In 2009, there was no shortage of data center news. IBM was going to buy Sun Microsystems, then Oracle jumped into
the race, vowing to field a software-hardware powerhouse. That still-pending deal, along with recession-related news, topped the charts for SearchDataCenter.com news coverage last year. Reflecting on the past year, here are the top 10 data center stories of 2009 ranked by the most read. Oracle agrees to buy Sun Microsystems, puts data centers in limbo through 2010 The biggest story of 2009 was Oracle's proposed acquisition of Sun Microsystems. Oracle agreed to buy the struggling hardware company in April 2009 for $7.4 billion, after an IBM's bid to buy Sun broke down. Oracle initially came out strong in an effort to keep Sun customers from defecting to Hewlett-Packard or IBM, promising to spend more money developing Solaris, Sparc and MySQL than Sun had previously. But European Commission regulators held up the deal's completion through 2010, citing concerns about how Oracle would handle the Sun-owned the MySQL database. In the meantime, Oracle's potential new hardware business struggled. Sun laid off employees and some -- notably Oracle CEO Larry Ellison --claimed that Sun hemorrhages $100 million per month. Analysts have speculated that Sun Microsystems is no longer worth the $7.4 billion Oracle agreed to pay for it, and companies would be wise to expect a Sun Microsystems asset yard sale in the future. Check out SearchDataCenter.com's Sun Microsystems customer roadmap.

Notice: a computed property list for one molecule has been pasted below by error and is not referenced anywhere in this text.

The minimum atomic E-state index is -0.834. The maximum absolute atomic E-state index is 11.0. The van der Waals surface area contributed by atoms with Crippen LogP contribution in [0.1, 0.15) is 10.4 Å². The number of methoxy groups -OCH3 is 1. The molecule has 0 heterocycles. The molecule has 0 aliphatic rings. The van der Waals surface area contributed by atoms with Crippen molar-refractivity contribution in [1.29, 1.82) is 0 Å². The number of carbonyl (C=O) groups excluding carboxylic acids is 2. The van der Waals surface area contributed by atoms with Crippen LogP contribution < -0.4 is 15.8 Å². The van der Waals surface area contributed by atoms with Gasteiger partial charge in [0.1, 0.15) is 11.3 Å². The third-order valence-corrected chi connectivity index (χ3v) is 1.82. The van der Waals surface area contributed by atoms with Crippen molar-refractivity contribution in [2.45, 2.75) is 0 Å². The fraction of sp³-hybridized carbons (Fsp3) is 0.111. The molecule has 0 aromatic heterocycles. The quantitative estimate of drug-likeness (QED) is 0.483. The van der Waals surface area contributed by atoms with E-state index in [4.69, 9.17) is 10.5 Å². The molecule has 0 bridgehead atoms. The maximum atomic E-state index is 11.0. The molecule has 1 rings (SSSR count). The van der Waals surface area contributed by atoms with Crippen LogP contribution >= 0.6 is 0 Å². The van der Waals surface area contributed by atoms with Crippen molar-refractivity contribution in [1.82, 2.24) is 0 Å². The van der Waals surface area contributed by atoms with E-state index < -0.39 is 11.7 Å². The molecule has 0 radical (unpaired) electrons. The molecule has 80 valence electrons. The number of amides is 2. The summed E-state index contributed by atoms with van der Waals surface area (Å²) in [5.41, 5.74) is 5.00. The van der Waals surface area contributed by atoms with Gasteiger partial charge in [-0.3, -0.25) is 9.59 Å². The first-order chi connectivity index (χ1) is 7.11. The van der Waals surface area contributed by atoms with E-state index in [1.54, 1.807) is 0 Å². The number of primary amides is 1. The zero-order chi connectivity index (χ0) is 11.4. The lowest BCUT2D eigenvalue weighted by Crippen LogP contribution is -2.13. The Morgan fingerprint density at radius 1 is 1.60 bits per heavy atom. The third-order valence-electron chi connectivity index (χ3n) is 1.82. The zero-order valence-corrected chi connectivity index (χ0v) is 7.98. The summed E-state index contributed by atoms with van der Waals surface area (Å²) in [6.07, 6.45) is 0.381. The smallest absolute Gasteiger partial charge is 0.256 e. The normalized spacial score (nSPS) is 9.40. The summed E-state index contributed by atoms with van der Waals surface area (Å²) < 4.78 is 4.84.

Economic downturn: Data centers scramble to deal with shrinking budgets, staff
Between February and March 2009, SearchDataCenter.com surveyed data center managers on how they were coping in the economic downturn. Nearly 70% of survey respondents said they faced IT budget cuts, and one-third had cuts of more than 20%. The largest budget cuts came in the form of staff layoffs. Data center managers also stretched server deployments: more than 35% kept servers in production for six months to a year longer, 34% planned to extend server lifecycles by two years.
Six months later, initial analysis of Data Center Purchasing Intentions Survey indicated that budgets had flattened and the bleeding had stopped. But when international data was separated from the mix, it turned out that U.S. IT budgets were hit harder than those abroad. In the U.S., 20% of IT shops faced budget cuts of greater than 10%, compared with only 11% of non-U.S. IT shops.
IBM clamps down on mainframe challengers, draws ire of antitrust regulators
IBM ruled the mainframe market with an iron fist for decades. But last year, Big Blue faced U.S. Department of Justice inquiries into its mainframe business practices. Historically, IBM faced competition from mainframe hardware competitors like Amdahl, companies that offered less-expensive hardware that were compatible with IBM mainframe software.
But in 2008, IBM bought upstart mainframe hardware vendor PSI to quash the possibility of mainframe software running on Intel chips. T3 Technologies, another company pushing for z/OS on Intel, and the Computer & Communications Industry Association filed antitrust complaints. The Department of Justice investigation is ongoing.
IBM also battled Neon Enterprise Software last year.
Neon's zPrime software allowed mainframe users to offload work from a mainframe's central processors to less costly specialty engines: the z Integrated Information Processor (zIIP) and the z Application Assist Processor (zAAP). By avoiding some costs associated with running workloads on the central processor, mainframe customers could save millions of dollars in fees paid to IBM, reducing the cost of mainframe computing considerably. IBM warned customers that using zPrime would violate IBM's intellectual property agreement. But mainframers countered that IBM's hardball tactics would drive mainframe customers to embrace cheaper distributed platforms. In the end, an IT manager with whom we spoke agreed that IBM does not have a monopoly on business computing, but for companies in a mainframe stranglehold, it sure can feel like it.
Cisco jumps into the server hardware business